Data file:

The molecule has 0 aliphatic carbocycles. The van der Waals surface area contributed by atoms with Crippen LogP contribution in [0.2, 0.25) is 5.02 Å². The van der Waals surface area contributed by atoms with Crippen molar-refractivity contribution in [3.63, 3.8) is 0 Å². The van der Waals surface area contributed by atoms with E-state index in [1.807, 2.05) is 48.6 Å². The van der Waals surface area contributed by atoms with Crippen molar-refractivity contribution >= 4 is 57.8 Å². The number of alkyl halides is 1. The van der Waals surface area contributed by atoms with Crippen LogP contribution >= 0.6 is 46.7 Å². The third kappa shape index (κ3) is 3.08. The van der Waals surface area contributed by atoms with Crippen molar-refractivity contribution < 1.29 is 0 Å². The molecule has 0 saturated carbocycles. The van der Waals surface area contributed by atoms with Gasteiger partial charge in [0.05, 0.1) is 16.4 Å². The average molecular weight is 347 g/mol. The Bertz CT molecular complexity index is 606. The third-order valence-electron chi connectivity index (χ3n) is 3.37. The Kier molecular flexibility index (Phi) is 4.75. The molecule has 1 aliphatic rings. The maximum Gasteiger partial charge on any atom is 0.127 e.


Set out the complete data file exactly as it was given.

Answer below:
The molecule has 0 aliphatic carbocycles. The van der Waals surface area contributed by atoms with Crippen LogP contribution in [0.2, 0.25) is 5.02 Å². The van der Waals surface area contributed by atoms with Crippen molar-refractivity contribution in [3.63, 3.8) is 0 Å². The van der Waals surface area contributed by atoms with E-state index in [1.807, 2.05) is 48.6 Å². The van der Waals surface area contributed by atoms with Crippen molar-refractivity contribution >= 4 is 57.8 Å². The number of alkyl halides is 1. The van der Waals surface area contributed by atoms with Crippen LogP contribution >= 0.6 is 46.7 Å². The third kappa shape index (κ3) is 3.08. The van der Waals surface area contributed by atoms with Crippen molar-refractivity contribution < 1.29 is 0 Å². The molecule has 0 saturated carbocycles. The van der Waals surface area contributed by atoms with Gasteiger partial charge in [0.05, 0.1) is 16.4 Å². The average molecular weight is 347 g/mol. The Bertz CT molecular complexity index is 606. The third-order valence-electron chi connectivity index (χ3n) is 3.37. The Kier molecular flexibility index (Phi) is 4.75. The molecule has 1 aliphatic rings. The maximum Gasteiger partial charge on any atom is 0.127 e.